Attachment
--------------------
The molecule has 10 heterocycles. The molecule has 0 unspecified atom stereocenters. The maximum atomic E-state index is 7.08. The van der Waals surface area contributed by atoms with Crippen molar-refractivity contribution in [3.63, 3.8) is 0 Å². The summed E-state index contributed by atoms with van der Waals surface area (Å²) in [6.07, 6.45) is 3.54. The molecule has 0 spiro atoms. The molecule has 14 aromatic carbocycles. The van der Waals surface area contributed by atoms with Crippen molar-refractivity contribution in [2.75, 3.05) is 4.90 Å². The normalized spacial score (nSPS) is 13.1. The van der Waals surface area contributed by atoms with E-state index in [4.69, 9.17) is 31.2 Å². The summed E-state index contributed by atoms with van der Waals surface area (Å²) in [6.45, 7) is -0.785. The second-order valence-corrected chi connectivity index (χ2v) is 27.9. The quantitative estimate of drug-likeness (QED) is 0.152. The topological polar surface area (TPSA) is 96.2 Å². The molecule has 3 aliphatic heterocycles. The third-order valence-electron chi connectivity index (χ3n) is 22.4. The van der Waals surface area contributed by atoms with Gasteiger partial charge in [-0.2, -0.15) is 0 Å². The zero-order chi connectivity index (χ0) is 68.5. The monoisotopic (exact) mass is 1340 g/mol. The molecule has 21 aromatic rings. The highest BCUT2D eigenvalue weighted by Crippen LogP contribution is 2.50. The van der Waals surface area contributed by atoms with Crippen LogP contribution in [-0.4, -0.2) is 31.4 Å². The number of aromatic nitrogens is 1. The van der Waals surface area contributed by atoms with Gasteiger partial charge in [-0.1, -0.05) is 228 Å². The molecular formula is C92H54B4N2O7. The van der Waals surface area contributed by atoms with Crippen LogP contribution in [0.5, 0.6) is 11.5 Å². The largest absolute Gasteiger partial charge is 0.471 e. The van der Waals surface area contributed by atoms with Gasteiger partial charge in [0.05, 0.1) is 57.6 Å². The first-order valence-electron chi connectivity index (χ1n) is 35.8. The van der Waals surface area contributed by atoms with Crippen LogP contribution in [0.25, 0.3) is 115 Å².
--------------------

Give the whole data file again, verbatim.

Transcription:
The molecule has 10 heterocycles. The molecule has 0 unspecified atom stereocenters. The maximum atomic E-state index is 7.08. The van der Waals surface area contributed by atoms with Crippen molar-refractivity contribution in [3.63, 3.8) is 0 Å². The summed E-state index contributed by atoms with van der Waals surface area (Å²) in [6.07, 6.45) is 3.54. The molecule has 0 spiro atoms. The molecule has 14 aromatic carbocycles. The van der Waals surface area contributed by atoms with Crippen molar-refractivity contribution in [2.75, 3.05) is 4.90 Å². The normalized spacial score (nSPS) is 13.1. The van der Waals surface area contributed by atoms with E-state index in [4.69, 9.17) is 31.2 Å². The summed E-state index contributed by atoms with van der Waals surface area (Å²) in [6.45, 7) is -0.785. The second-order valence-corrected chi connectivity index (χ2v) is 27.9. The quantitative estimate of drug-likeness (QED) is 0.152. The topological polar surface area (TPSA) is 96.2 Å². The molecule has 3 aliphatic heterocycles. The third-order valence-electron chi connectivity index (χ3n) is 22.4. The van der Waals surface area contributed by atoms with Gasteiger partial charge in [-0.2, -0.15) is 0 Å². The zero-order chi connectivity index (χ0) is 68.5. The monoisotopic (exact) mass is 1340 g/mol. The molecule has 21 aromatic rings. The highest BCUT2D eigenvalue weighted by Crippen LogP contribution is 2.50. The van der Waals surface area contributed by atoms with Crippen LogP contribution in [-0.4, -0.2) is 31.4 Å². The number of aromatic nitrogens is 1. The van der Waals surface area contributed by atoms with Gasteiger partial charge in [-0.1, -0.05) is 228 Å². The molecular formula is C92H54B4N2O7. The van der Waals surface area contributed by atoms with Crippen LogP contribution in [0.5, 0.6) is 11.5 Å². The largest absolute Gasteiger partial charge is 0.471 e. The van der Waals surface area contributed by atoms with Gasteiger partial charge in [0.05, 0.1) is 57.6 Å². The first-order valence-electron chi connectivity index (χ1n) is 35.8. The van der Waals surface area contributed by atoms with Crippen LogP contribution in [0.25, 0.3) is 115 Å².